FCC asks Supremes to hear wardrobe malfunction case

By on Apr, 17 2012 with Comments 4

U.S. Supreme CourtThe FCC has filed a Petition for a Writ of Certiorari with the Supreme Court in the case of Federal Communications Commission and United States of America v CBS Corporation et al. It hopes to have its loss in the Third Circuit regarding the Janet Jackson Super Bowl wardrobe malfunction overturned.

The FCC said its rationale for finding the incident indecent and for hitting CBS with a  $550K fine was sound – it said the display was shocking to the audience and generated an unprecedented number of public complaints.

The FCC said the incident was patently offensive, particularly in the context of a widely watched sporting event that catered to family viewing, among other things, and argued that the brevity of it didn’t matter.

However, the brevity is why the FCC thinks it lost, saying that the lower court erred in finding the incident fleeting, which is one of the reasons it found for CBS.

The FCC also argued it has some leeway in enforcing decency on the airwaves and argues that it did not err in this case.

RBR-TVBR observation: It took three-sixteenths of a second and after more than eight years it is still with us, keeping attorneys in spending money. Stay tuned.

About The Author: RBR-TVBR has been reporting on the business of broadcasting for nearly three decades. Beholden to no one, it is independently owned.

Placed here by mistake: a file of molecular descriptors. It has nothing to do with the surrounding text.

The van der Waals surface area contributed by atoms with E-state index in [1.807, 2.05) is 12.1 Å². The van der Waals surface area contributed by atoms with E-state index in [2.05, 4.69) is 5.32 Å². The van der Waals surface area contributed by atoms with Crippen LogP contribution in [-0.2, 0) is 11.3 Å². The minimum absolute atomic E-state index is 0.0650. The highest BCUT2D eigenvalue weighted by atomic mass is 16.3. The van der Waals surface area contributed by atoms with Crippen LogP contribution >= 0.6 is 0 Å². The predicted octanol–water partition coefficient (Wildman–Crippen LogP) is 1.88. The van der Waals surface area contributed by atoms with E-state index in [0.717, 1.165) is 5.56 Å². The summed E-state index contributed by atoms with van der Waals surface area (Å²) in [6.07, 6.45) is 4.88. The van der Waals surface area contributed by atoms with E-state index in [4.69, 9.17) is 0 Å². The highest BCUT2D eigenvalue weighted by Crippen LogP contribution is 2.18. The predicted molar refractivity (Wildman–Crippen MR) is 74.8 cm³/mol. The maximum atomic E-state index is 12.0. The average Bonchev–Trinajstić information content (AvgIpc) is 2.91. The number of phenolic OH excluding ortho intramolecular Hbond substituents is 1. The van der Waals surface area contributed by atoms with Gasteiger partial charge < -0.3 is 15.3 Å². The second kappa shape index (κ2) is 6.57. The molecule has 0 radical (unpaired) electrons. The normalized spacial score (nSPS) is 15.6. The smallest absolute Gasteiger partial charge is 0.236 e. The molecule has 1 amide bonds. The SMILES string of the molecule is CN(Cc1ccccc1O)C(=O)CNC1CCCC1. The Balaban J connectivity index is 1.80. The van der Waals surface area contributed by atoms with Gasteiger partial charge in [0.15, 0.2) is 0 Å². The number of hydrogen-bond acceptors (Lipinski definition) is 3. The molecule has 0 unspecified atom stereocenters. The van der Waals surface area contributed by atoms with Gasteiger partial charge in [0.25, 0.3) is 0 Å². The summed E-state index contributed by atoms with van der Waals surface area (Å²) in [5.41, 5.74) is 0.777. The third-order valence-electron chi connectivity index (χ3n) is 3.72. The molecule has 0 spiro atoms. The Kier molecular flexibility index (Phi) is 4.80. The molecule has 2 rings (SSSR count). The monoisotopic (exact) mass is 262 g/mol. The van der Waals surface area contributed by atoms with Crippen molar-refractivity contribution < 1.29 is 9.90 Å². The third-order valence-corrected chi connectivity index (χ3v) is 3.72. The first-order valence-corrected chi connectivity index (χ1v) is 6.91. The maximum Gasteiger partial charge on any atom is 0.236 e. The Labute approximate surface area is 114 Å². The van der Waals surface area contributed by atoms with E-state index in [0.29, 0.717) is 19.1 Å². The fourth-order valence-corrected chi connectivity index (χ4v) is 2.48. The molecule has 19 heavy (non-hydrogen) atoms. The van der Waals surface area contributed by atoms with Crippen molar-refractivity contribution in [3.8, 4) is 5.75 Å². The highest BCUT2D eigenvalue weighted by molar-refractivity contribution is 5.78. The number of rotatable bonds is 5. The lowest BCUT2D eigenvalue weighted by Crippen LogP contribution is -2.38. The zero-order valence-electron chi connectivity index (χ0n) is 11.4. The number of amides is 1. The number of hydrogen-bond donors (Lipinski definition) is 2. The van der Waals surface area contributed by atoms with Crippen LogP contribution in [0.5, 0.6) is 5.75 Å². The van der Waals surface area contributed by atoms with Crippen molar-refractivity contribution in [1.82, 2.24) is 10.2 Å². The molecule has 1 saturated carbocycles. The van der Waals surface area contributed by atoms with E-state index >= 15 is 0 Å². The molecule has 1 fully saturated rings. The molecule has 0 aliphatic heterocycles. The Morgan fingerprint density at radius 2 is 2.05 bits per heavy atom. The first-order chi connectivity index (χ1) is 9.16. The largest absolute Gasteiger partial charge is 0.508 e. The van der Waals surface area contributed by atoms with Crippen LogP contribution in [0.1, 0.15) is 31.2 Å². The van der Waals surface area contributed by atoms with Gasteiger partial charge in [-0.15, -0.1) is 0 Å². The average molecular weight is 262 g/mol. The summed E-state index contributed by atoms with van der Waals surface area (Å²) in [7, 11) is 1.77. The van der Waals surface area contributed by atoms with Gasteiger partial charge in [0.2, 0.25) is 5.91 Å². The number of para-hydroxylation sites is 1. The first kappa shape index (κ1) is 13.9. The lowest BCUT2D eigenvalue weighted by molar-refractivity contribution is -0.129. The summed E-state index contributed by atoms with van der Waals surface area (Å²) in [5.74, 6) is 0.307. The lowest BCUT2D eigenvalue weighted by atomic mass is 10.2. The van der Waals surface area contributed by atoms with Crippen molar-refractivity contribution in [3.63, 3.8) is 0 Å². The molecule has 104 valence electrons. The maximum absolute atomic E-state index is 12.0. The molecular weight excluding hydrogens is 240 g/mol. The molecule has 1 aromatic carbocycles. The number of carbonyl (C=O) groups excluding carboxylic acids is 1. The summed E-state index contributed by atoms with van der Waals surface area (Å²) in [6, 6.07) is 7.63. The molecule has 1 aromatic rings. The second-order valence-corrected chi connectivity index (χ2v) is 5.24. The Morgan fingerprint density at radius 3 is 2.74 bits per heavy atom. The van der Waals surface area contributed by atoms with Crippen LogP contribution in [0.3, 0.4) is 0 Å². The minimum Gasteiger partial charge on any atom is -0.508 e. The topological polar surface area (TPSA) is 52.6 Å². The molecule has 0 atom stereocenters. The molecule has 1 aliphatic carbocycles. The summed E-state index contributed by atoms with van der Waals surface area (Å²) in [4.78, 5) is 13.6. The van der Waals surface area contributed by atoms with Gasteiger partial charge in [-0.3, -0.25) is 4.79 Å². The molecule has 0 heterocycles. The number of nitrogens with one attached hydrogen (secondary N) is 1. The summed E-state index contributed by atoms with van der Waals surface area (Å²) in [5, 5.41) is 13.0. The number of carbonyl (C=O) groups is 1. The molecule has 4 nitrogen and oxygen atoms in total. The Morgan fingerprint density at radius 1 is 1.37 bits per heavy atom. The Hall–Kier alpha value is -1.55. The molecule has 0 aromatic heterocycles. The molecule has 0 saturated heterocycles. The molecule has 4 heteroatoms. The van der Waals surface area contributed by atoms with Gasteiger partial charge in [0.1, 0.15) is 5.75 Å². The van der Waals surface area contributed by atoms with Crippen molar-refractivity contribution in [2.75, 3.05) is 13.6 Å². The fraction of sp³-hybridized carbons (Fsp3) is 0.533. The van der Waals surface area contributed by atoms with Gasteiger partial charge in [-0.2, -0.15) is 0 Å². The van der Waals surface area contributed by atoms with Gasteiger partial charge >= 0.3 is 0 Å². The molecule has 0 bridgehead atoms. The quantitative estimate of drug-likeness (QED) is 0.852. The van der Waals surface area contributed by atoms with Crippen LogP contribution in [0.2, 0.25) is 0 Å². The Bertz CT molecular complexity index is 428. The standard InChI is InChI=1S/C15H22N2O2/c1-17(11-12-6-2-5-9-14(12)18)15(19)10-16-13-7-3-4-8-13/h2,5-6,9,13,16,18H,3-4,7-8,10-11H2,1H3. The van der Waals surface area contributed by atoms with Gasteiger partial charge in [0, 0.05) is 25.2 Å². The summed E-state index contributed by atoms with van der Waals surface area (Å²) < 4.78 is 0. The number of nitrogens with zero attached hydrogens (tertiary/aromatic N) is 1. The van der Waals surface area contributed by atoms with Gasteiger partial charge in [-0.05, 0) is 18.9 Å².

1. Justice Kagan will want to review the tape of the incident…….lots.

  2. BikerBen Says:

    When the government brings a legal action against a corporation, it costs that corporation millions to defend itself, whether it wins or loses, while the government entity just gets to walk away unscathed. It seems to me there ought to be some penalty when the government loses. A cash penalty would only take money from the hard-working taxpayer. Perhaps in cases where the government loses the case, someone should automatically be fired.

  3. Just goes to show you that administrations regardless of political stripe invariably seek to have their authority to set policy upheld, no matter how ridiculous or indefensible on constitutional grounds it may seem.

  4. With the US court systems so overwhelmed with cases, causing so many plea bargains, this is the type of case that they’ve chosen to waste tax payers’ money on?
    Ridiculous.





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